2005-05-03 / Front Page
Concert to feature music by women composers
BY LINDA DeNICOLA
MIDDLETOWN — Pianist Elaine Vander Plate Held is doing very well since she left her paid position as a church choir director to promote the work of women composers.
“After being a church musician for over 20 years, I felt my energies were better focused on my growing passion for music created by women. It has not been a level playing field for them,” she said.
It has now been two years since Held changed her focus and followed her inclinations.
“I miss the choir, but this new direction is very satisfying, not only as a mission, but musically. I love to open up unknown worlds for people by playing this wonderful music and talking about their remarkable lives — and I get to perform.”
One of her favorite venues is playing the works of women composers for the annual “Women Composers Concert” that has been ongoing at the Lincroft Unitarian Universalist Church of Monmouth County for the past six years.
The concert has become more ambitious each year, and this year is no exception. In fact, it is the most ambitious in terms of the number of people involved than any of the previous concerts.
The “Sixth Annual Honoring Women Composers Concert” on May 7 features special guest composer Katherine Hoover, who will talk about her life as a composer and describe each of the works that will be performed that night.
According to Held, the compositions include “Aria, Allegro Giocoso,” and “El Andalus,” based on Middle Eastern ancient chants, for cello and piano. The program also includes three piano solos: “Three Plus Three,” a game; “Dream,” which brings together seemingly unrelated sounds that eventually merge as events do in dreams; and “Allegro Molto,” which combines speed, syncopation and whimsy with touches of jazz. The last composition is a piece for clarinet and piano called “Ritual.”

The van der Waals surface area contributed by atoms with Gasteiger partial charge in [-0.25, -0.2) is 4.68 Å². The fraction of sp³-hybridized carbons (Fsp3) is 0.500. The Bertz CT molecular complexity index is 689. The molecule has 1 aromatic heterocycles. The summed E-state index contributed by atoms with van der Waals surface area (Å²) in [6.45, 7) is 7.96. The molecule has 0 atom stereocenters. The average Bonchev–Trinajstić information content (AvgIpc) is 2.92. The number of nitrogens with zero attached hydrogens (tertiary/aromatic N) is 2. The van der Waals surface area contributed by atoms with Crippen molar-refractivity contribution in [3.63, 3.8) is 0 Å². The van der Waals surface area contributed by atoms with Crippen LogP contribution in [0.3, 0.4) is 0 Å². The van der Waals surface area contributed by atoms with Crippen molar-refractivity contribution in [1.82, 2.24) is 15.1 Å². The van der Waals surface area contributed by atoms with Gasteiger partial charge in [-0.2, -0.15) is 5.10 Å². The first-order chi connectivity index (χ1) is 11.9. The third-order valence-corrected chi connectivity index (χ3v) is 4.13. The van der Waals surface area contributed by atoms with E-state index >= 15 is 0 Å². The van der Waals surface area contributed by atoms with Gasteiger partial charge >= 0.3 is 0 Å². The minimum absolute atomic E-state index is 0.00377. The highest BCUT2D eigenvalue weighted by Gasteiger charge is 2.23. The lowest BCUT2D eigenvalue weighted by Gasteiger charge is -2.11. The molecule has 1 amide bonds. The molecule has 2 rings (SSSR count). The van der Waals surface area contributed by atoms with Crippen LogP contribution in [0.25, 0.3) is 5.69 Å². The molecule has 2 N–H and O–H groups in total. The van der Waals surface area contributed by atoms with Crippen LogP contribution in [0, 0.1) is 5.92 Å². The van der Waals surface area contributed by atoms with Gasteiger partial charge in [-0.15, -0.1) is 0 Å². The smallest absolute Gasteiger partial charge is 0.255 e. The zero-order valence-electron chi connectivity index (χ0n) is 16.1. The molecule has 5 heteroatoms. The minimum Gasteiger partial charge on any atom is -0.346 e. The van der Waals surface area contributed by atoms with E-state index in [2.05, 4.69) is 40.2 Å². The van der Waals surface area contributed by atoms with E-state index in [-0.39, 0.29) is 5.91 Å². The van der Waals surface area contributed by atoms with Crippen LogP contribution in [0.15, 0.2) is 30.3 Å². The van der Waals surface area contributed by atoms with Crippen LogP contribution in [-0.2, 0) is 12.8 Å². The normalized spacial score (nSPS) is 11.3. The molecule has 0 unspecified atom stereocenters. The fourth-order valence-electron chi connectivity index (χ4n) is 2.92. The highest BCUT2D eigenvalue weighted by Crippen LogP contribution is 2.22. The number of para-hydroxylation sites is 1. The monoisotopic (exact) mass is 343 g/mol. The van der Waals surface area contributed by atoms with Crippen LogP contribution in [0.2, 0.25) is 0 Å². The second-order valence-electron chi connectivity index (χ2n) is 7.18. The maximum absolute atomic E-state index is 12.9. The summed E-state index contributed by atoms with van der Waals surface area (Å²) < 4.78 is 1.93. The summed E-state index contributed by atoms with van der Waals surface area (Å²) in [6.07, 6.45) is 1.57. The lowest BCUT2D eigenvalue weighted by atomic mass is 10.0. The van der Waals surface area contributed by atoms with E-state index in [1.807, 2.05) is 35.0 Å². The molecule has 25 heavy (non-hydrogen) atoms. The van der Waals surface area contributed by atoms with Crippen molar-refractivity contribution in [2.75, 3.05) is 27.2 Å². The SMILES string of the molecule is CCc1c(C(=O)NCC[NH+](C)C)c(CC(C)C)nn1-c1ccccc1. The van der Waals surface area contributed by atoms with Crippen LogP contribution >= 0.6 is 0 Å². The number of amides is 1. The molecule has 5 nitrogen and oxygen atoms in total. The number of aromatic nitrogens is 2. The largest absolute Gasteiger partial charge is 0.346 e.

“It’s based on Greek folk music in the style of klezmer clarinet. It’s raucous, fun and passionate,” Held said.
Also on the program are a set of two romantic pieces for cello and piano by German composer Clara Mathilde Faisst (1872-1977); a solo piano fantasy based on the black spiritual “Wade in the Water” by early 20th-century African American composer Margaret Bonds (1913-1972); and a set of three jazz dances for piano, double bass and drums, “Mazurka,” “Pavane” and “Landler,” by British composer and actress Madeline Dring (1923-1977).
New at this year’s concert are three monologues written by Held’s friend, Judith Carluccio.
“They are quite short, but really bring to life a small moment of the composer’s life in her own words,” Held explained.
She will also be joined by two female jazz performers for the Madeline Dring set of three dances: Nicki Parrot on double bass and Allison Miller on drums.
“I’m thrilled they are available to play this concert, though Nicki will be recording all day and Allison is just back from a European tour.”
Held has been playing the music of women composers since 1999, when she realized that she did not know much about women composers or their music even though she had been a concert pianist for decades.
“It is very exciting to play the music of women composers whose music and life stories are unknown to most people. At the same time, it is sad and frustrating that those who come regularly to my concerts have heard the music of over 30 women composers and still little is done anywhere else,” she said.